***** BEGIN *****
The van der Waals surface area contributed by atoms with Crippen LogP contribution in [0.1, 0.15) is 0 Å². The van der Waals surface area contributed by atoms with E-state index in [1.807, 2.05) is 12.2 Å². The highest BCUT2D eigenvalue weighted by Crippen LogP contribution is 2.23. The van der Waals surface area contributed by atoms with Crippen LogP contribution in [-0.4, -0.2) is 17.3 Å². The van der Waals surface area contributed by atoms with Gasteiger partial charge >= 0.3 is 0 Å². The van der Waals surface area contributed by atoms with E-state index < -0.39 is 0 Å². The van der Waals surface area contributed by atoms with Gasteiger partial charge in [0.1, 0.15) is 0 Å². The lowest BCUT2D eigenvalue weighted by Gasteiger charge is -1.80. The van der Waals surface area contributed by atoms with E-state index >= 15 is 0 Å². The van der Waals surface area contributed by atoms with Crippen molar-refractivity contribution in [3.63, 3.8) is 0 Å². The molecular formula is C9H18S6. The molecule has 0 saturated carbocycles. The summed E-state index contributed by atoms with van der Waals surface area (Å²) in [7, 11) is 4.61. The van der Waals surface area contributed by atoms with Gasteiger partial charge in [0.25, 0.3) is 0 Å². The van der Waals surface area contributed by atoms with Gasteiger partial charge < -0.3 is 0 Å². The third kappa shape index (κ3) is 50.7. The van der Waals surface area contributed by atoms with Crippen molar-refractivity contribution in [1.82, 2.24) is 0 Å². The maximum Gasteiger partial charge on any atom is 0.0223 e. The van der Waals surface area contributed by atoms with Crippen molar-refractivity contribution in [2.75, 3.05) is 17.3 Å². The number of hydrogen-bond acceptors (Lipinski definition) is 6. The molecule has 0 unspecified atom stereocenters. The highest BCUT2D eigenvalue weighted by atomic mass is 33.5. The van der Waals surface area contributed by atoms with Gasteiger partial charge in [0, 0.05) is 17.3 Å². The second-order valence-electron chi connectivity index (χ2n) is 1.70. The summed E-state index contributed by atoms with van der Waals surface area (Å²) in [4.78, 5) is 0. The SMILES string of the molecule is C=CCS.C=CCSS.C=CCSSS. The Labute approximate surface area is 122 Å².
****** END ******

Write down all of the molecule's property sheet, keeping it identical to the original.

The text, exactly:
The van der Waals surface area contributed by atoms with Crippen LogP contribution in [0.1, 0.15) is 0 Å². The van der Waals surface area contributed by atoms with E-state index in [1.807, 2.05) is 12.2 Å². The highest BCUT2D eigenvalue weighted by Crippen LogP contribution is 2.23. The van der Waals surface area contributed by atoms with Crippen LogP contribution in [-0.4, -0.2) is 17.3 Å². The van der Waals surface area contributed by atoms with Gasteiger partial charge >= 0.3 is 0 Å². The van der Waals surface area contributed by atoms with E-state index < -0.39 is 0 Å². The van der Waals surface area contributed by atoms with Gasteiger partial charge in [0.1, 0.15) is 0 Å². The lowest BCUT2D eigenvalue weighted by Gasteiger charge is -1.80. The van der Waals surface area contributed by atoms with E-state index >= 15 is 0 Å². The van der Waals surface area contributed by atoms with Crippen molar-refractivity contribution in [3.63, 3.8) is 0 Å². The molecular formula is C9H18S6. The molecule has 0 saturated carbocycles. The summed E-state index contributed by atoms with van der Waals surface area (Å²) in [7, 11) is 4.61. The van der Waals surface area contributed by atoms with Gasteiger partial charge in [0.25, 0.3) is 0 Å². The van der Waals surface area contributed by atoms with Gasteiger partial charge < -0.3 is 0 Å². The third kappa shape index (κ3) is 50.7. The van der Waals surface area contributed by atoms with Crippen molar-refractivity contribution in [1.82, 2.24) is 0 Å². The maximum Gasteiger partial charge on any atom is 0.0223 e. The van der Waals surface area contributed by atoms with Crippen molar-refractivity contribution in [2.75, 3.05) is 17.3 Å². The number of hydrogen-bond acceptors (Lipinski definition) is 6. The molecule has 0 unspecified atom stereocenters. The highest BCUT2D eigenvalue weighted by atomic mass is 33.5. The van der Waals surface area contributed by atoms with Gasteiger partial charge in [0, 0.05) is 17.3 Å². The second-order valence-electron chi connectivity index (χ2n) is 1.70. The summed E-state index contributed by atoms with van der Waals surface area (Å²) in [4.78, 5) is 0. The SMILES string of the molecule is C=CCS.C=CCSS.C=CCSSS. The Labute approximate surface area is 122 Å².